Honda: Passing The Buck & The Blame to Takata
Honda is passing the buck and the blame to Takata for airbag recall crisis.
Despite setting the industry standard for best practices with regards to regulating suppliers, Honda blames Takata for supplying faulty airbags.
The number of vehicles involved in the Takata airbag crisis is staggering. It now involves over 20 automobile manufacturers and nearly 51 million vehicles worldwide. Honda alone has recalled about 8 million vehicles in the US. These faulty airbags are deploying at such high pressure that the inflator may rupture causing metal parts to burst through the airbag like shrapnel after an explosion. Designed to provide an additional layer of safety, these airbags can do more harm than good. And Honda says it’s not their fault.
Honda’s founding principle of “Best Practices, Best Processes, and Best Performance” has been the driver for excellence in a highly competitive market. They encourage their employees to question and re-examine every improvement or idea in an effort to seek perfection. For a company so intent on creating a culture of hands-on investigation, it’s hard to understand how they can claim the dangerous airbags installed in nearly 8 million US Honda vehicles over more than a decade was the sole fault of the supplier. If Honda is successful in avoiding the majority of the blame for the faulty airbags, they could also avoid the majority of the financial penalties and responsibilities for replacement, not to mention the numerous inevitable lawsuits.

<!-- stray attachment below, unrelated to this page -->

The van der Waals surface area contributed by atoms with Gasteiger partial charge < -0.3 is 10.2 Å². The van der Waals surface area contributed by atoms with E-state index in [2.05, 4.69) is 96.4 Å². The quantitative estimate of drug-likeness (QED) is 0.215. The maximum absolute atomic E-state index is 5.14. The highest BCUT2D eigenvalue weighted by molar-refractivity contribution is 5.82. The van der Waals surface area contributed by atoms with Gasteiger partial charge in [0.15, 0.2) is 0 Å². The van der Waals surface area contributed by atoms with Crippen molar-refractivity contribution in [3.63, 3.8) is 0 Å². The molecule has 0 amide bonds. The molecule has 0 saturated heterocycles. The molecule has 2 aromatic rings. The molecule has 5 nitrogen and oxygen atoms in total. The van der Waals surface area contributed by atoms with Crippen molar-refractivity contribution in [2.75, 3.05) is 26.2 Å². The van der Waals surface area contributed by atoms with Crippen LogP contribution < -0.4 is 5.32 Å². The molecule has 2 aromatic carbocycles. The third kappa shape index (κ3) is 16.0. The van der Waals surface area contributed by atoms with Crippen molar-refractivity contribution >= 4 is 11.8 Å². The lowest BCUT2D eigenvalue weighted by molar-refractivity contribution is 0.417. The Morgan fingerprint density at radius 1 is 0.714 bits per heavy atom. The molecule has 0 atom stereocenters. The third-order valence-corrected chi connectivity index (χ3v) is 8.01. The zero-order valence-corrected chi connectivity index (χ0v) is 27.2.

With a recall vehicle list that is growing by the millions, it doesn’t look like the end is nearing.
The Cooper Firm encourages everyone to visit the NHTSA recall website to see if their vehicle is included in the Takata airbag recall and contact their nearest dealership immediately to schedule the replacement.
If you or someone you know has been injured due to a faulty airbag, please contact The Cooper Firm for a complimentary case consultation.
For more detailed information about the Honda and Takata blame game, visit The Safety Research Blog.